ikettle-lid

Manufacturers will have to design their products to be easy to reset, and to update. They’ll have to take a proactive approach to the security of their devices, and work with security researchers. They’ll have to learn how to manage disclosure Full or Responsible Disclosure: How Security Vulnerabilities Are Disclosed Full or Responsible Disclosure: How Security Vulnerabilities Are Disclosed Security vulnerabilities in popular software packages are discovered all the time, but how are they reported to developers, and how do hackers learn about vulnerabilities that they can exploit? Read More  and their relationships with the security community Oracle Wants You To Stop Sending Them Bugs - Here's Why That's Crazy Oracle Wants You To Stop Sending Them Bugs - Here's Why That's Crazy Oracle is in hot water over a misguided blog post by security chief, Mary Davidson. This demonstration of how Oracle's security philosophy departs from the mainstream wasn't received well in the security community... Read More , which some have found incredibly challenging to do.

Manufacturers will have to consider how to ensure the security of their devices, in the event of they go bust. More importantly, they will have to establish a consensus with their customers of how long they’ll be expected to maintain a particular product.

Unplanned Obsolescence

A friend of mine has a microwave that’s literally ancient. It sounds like hyperbole, but it isn’t. He inherited it from his parents, who in turn bought it from a now-defunct hypermarket in the 1980s. Let me put that in context: his microwave is older than me.

But here’s the thing; it’s a perfectly adequate microwave. Almost thirty years on, it can still turn a frozen lasagne ready-meal into a steaming pool of molten cheese, and it can still easily defrost frozen meat. There’s literally no reason to replace it.

ikettle-microwave

That’s the thing about traditional white goods. They’re not subject to the same cycle of planned obsolescence Thou Shalt Consume: The Story of Consumer Electronics [Feature] Thou Shalt Consume: The Story of Consumer Electronics [Feature] Every year, exhibitions around the world present new high tech devices; expensive toys that come with many promises. They aim to make our lives easier, more fun, super connected, and of course they are status... Read More that most tech is. There’s no such thing as a “refrigerator refresh cycle”. There’s no such thing as a “two year upgrade” in the white goods world.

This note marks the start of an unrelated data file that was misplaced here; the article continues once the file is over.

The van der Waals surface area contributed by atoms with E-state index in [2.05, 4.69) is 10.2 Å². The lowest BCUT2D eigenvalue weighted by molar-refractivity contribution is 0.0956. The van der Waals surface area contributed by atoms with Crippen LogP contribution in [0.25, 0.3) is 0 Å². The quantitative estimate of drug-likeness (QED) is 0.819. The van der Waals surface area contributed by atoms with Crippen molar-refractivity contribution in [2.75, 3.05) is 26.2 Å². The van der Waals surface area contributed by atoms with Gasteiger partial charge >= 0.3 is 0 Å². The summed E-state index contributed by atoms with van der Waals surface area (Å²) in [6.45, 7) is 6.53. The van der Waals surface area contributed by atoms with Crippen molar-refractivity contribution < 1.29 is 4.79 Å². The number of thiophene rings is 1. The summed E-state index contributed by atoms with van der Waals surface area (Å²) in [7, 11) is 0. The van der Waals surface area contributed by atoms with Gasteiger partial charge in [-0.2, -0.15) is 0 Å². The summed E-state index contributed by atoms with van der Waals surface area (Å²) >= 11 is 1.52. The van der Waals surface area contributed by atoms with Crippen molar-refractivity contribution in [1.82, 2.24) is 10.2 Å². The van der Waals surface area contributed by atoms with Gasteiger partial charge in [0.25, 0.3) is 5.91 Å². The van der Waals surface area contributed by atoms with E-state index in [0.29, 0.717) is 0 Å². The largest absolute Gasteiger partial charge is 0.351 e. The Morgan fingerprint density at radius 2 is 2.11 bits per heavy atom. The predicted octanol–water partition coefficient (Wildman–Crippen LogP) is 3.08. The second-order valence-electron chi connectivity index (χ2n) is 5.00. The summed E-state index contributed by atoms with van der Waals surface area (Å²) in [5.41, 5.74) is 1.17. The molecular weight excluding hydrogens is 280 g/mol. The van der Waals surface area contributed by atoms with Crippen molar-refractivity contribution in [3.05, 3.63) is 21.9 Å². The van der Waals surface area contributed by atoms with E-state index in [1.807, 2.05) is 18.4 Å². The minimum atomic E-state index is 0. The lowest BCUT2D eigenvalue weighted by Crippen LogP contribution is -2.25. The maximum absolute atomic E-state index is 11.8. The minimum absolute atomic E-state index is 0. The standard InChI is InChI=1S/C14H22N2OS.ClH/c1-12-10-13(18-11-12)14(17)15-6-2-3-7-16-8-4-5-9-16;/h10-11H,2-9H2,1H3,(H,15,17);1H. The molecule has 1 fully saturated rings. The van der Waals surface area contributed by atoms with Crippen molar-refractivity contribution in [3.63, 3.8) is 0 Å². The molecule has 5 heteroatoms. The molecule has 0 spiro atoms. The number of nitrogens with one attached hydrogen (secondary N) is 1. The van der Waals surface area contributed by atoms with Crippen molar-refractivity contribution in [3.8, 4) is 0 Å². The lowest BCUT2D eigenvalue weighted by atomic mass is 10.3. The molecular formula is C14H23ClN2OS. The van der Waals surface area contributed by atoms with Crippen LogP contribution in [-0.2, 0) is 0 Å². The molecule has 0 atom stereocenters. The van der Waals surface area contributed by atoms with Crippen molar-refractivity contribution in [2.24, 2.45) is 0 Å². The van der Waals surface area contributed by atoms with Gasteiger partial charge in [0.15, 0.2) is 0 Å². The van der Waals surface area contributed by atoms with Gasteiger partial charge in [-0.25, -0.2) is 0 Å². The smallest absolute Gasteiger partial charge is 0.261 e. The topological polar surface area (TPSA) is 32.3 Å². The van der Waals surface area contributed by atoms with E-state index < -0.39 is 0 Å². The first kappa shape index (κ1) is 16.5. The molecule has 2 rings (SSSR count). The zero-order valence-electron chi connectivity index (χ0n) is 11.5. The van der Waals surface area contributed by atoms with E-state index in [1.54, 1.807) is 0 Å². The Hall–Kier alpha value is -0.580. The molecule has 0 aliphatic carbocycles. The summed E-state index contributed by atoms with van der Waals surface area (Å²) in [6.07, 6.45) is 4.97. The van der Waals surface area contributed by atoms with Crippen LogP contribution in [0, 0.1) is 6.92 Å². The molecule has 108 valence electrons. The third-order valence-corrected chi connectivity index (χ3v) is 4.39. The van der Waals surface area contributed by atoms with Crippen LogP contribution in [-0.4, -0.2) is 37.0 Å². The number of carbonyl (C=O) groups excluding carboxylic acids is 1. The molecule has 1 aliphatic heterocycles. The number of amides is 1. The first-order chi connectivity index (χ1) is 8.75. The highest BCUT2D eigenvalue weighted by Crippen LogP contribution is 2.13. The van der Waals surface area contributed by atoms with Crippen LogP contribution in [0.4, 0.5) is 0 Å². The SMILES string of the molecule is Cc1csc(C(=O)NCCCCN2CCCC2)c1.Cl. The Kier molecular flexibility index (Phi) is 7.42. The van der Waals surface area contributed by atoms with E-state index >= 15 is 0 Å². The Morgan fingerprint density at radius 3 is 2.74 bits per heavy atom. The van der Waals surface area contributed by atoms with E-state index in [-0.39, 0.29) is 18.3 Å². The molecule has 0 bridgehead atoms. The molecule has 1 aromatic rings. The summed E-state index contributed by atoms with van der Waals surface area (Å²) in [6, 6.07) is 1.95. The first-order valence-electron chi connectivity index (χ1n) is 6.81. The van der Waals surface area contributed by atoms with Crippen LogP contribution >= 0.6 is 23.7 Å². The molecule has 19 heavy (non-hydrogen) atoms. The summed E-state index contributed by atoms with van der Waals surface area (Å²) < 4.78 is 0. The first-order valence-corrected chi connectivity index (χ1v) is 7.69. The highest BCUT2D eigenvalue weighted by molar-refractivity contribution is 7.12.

Another thing: My friend’s microwave was manufactured in a country that no longer exists (The German Democratic Republic, also known as East Germany), by a company that has similarly ceased to exist. But that’s posed no impediment to him making cheesy microwave nachos, thirty years on.

It’s a different matter for smart home tech. It’s highly likely that your computerized kettle, or WiFi enabled umbrella, will require periodic performance and security updates.

The problem is, programmers are expensive, and it’s fundamentally unrealistic to expect software companies to maintain their products indefinitely. Eventually, they’ve got to let it go, as Microsoft did with Windows XP What The Windows XPocalypse Means For You What The Windows XPocalypse Means For You Microsoft is going to kill support for Windows XP in April 2014. This has serious consequences for both businesses and consumers. Here is what you should know if you are still running Windows XP. Read More early in 2014.

Then, there’s the small matter of tech companies having a tendency to eventually implode like The Death Star, leaving a mountain of promotional laptop stickers and now-unsupported code in their wake. To give you just three (of many) examples, there’s Silicon Graphics, Palm, and Commodore.

If you buy a product that inherently needs a lot of management just to keep it secure and operating smoothly, you take a gamble that the company will stick around to support it. That’s not always a safe bet.

Protecting The Internet of Things